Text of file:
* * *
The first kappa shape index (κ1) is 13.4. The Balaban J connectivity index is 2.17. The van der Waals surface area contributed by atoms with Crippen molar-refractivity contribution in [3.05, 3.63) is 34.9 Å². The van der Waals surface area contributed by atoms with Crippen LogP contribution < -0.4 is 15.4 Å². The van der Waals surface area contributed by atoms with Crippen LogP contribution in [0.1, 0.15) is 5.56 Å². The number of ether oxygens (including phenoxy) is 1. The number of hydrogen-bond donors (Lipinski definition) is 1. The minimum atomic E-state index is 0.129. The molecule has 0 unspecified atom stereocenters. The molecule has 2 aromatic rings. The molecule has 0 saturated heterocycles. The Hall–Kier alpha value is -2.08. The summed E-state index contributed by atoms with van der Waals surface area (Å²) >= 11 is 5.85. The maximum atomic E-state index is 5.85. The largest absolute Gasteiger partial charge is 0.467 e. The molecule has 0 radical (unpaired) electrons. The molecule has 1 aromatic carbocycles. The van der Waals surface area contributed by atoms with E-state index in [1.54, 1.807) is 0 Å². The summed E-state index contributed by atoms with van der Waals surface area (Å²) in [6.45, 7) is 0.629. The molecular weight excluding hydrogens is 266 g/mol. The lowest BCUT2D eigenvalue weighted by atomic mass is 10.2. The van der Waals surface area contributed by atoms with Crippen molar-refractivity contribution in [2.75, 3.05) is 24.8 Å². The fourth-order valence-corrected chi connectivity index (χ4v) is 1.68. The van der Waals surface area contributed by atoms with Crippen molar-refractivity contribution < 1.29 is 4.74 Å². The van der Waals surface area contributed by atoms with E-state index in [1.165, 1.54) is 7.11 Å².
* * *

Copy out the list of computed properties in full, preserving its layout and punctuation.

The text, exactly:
The first kappa shape index (κ1) is 13.4. The Balaban J connectivity index is 2.17. The van der Waals surface area contributed by atoms with Crippen molar-refractivity contribution in [3.05, 3.63) is 34.9 Å². The van der Waals surface area contributed by atoms with Crippen LogP contribution < -0.4 is 15.4 Å². The van der Waals surface area contributed by atoms with Crippen LogP contribution in [0.1, 0.15) is 5.56 Å². The number of ether oxygens (including phenoxy) is 1. The number of hydrogen-bond donors (Lipinski definition) is 1. The minimum atomic E-state index is 0.129. The molecule has 0 unspecified atom stereocenters. The molecule has 2 aromatic rings. The molecule has 0 saturated heterocycles. The Hall–Kier alpha value is -2.08. The summed E-state index contributed by atoms with van der Waals surface area (Å²) >= 11 is 5.85. The maximum atomic E-state index is 5.85. The largest absolute Gasteiger partial charge is 0.467 e. The molecule has 0 radical (unpaired) electrons. The molecule has 1 aromatic carbocycles. The van der Waals surface area contributed by atoms with E-state index in [1.54, 1.807) is 0 Å². The summed E-state index contributed by atoms with van der Waals surface area (Å²) in [6.45, 7) is 0.629. The molecular weight excluding hydrogens is 266 g/mol. The lowest BCUT2D eigenvalue weighted by atomic mass is 10.2. The van der Waals surface area contributed by atoms with Crippen molar-refractivity contribution in [2.75, 3.05) is 24.8 Å². The fourth-order valence-corrected chi connectivity index (χ4v) is 1.68. The van der Waals surface area contributed by atoms with Crippen molar-refractivity contribution < 1.29 is 4.74 Å². The van der Waals surface area contributed by atoms with E-state index in [1.165, 1.54) is 7.11 Å².